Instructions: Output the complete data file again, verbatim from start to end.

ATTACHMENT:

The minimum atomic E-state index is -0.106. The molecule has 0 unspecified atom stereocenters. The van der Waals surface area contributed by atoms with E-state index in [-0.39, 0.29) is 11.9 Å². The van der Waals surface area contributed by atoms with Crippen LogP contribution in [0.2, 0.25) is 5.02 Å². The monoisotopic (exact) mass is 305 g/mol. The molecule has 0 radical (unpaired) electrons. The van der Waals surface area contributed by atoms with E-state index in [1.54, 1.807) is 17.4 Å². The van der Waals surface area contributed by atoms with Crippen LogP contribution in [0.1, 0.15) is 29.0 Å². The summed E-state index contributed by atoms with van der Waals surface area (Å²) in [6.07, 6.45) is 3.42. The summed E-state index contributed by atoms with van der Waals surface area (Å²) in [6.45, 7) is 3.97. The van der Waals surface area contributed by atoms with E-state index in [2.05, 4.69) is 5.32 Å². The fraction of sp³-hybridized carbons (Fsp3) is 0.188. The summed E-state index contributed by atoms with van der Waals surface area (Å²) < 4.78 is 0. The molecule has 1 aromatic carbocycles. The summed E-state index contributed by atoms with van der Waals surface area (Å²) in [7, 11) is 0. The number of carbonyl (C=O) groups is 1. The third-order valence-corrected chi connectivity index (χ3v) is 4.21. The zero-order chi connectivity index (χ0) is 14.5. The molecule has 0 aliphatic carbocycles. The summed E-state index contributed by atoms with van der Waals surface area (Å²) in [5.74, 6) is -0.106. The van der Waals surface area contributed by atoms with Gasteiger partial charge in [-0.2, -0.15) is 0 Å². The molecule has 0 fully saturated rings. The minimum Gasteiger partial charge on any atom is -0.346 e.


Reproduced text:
The minimum atomic E-state index is -0.106. The molecule has 0 unspecified atom stereocenters. The van der Waals surface area contributed by atoms with E-state index in [-0.39, 0.29) is 11.9 Å². The van der Waals surface area contributed by atoms with Crippen LogP contribution in [0.2, 0.25) is 5.02 Å². The monoisotopic (exact) mass is 305 g/mol. The molecule has 0 radical (unpaired) electrons. The van der Waals surface area contributed by atoms with E-state index in [1.54, 1.807) is 17.4 Å². The van der Waals surface area contributed by atoms with Crippen LogP contribution in [0.1, 0.15) is 29.0 Å². The summed E-state index contributed by atoms with van der Waals surface area (Å²) in [6.07, 6.45) is 3.42. The summed E-state index contributed by atoms with van der Waals surface area (Å²) in [6.45, 7) is 3.97. The van der Waals surface area contributed by atoms with E-state index in [2.05, 4.69) is 5.32 Å². The fraction of sp³-hybridized carbons (Fsp3) is 0.188. The summed E-state index contributed by atoms with van der Waals surface area (Å²) < 4.78 is 0. The molecule has 1 aromatic carbocycles. The summed E-state index contributed by atoms with van der Waals surface area (Å²) in [7, 11) is 0. The number of carbonyl (C=O) groups is 1. The third-order valence-corrected chi connectivity index (χ3v) is 4.21. The zero-order chi connectivity index (χ0) is 14.5. The molecule has 0 aliphatic carbocycles. The summed E-state index contributed by atoms with van der Waals surface area (Å²) in [5.74, 6) is -0.106. The van der Waals surface area contributed by atoms with Gasteiger partial charge in [-0.2, -0.15) is 0 Å². The molecule has 0 fully saturated rings. The minimum Gasteiger partial charge on any atom is -0.346 e.